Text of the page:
Following the U.S. Citizenship and Immigration Services (“USCIS”) announcement last week that the Public Charge final rule will go into effect on February 24, 2020 (except in Illinois), the USCIS released revised forms and updated its Policy Manual Guidance based on the public charge ground of inadmissibility. Under the new requirements, all green card applicants (family-based and employment-based adjustment of status applications) will need to demonstrate that they are not likely to become primarily dependent on public assistance at any time in the future by filing a Form I-944 Declaration of Self-Sufficiency with supporting evidence, including federal income tax returns, credit report, proof of health insurance and proof of English proficiency. The USCIS will apply a multi-factor test focusing on an applicant’s age, health, family status, financial status, income and assets, and education and skills, to determine whether the applicant is inadmissible as a public charge. In addition, nonimmigrants who are seeking a change of status or extension of stay will be required to demonstrate that they have not received public benefits since obtaining the nonimmigrant status they seek to extend or change. Except for Illinois, the final rule will apply only to applications or petitions postmarked (or submitted electronically) on or after February 24, 2020.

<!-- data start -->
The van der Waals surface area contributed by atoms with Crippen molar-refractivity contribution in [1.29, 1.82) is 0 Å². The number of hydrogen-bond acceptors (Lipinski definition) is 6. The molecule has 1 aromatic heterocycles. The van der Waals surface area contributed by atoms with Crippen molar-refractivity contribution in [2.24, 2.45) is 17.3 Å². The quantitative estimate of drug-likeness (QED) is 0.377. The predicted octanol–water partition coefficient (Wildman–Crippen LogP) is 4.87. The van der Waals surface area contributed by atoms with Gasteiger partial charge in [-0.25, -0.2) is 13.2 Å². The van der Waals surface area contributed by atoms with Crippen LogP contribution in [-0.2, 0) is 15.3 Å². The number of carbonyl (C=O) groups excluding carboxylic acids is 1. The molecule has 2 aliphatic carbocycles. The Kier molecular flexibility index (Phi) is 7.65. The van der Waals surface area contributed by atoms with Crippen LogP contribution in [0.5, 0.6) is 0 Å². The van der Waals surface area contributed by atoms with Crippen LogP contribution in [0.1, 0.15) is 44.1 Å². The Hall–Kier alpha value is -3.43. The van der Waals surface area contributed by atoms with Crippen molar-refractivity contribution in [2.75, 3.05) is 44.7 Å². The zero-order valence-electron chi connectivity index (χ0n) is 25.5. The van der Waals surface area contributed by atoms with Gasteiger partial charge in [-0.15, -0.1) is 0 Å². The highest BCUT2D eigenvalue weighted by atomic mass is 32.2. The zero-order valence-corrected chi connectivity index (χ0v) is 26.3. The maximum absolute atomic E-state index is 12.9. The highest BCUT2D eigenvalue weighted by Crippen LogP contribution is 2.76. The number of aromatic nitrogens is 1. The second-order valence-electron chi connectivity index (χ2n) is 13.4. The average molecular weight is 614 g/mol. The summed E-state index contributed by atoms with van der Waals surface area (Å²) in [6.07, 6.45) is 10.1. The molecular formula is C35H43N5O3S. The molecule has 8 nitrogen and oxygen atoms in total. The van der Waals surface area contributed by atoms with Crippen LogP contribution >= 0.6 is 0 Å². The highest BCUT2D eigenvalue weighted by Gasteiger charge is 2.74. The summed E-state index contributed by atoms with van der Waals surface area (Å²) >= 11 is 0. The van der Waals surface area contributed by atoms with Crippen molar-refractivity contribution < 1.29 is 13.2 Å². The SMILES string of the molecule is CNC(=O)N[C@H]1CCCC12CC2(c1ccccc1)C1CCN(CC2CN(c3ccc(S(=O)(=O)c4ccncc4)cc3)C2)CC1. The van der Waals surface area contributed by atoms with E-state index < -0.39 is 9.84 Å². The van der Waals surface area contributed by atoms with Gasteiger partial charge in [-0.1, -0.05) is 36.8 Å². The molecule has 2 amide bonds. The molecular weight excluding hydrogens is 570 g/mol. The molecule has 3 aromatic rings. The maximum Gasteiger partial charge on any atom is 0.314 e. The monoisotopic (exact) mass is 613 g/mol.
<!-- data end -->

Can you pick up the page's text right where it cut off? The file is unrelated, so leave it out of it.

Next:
Illinois Exemption to Public Charge Final Rule
As of February 6, 2020, the USCIS remains enjoined by the U.S. District Court for the Northern District of Illinois from implementing the Public Charge final rule in the State of Illinois. Per the USCIS announcement, applicants for adjustment of status who live in Illinois are not subject to the Public Charge final rule. These applicants must continue to submit their applications on the prior edition of the Form I-485, Application to Register Permanent Residence or Adjust Status, and will be adjudicated under previous policy, 1999 Field Guidance on Deportability and Inadmissibility on Public Charge Grounds. Likewise, petitioners and nonimmigrants who are seeking change of status or extension of stay, and who are covered by the Illinois injunction, must use the prior versions of Form I-129 petition and I-539 application. A separate filing address for certain applications and petitions for Illinois is provided on the USCIS website. Please note that the USCIS will reject applications and petitions submitted on incorrect editions of the forms.
Please see our alert for more information on the Public Charge Final Rule. We will be posting an FAQ on the final rule in the coming weeks before the effective date and will reach out to clients who will be affected by the new Public Charge requirements.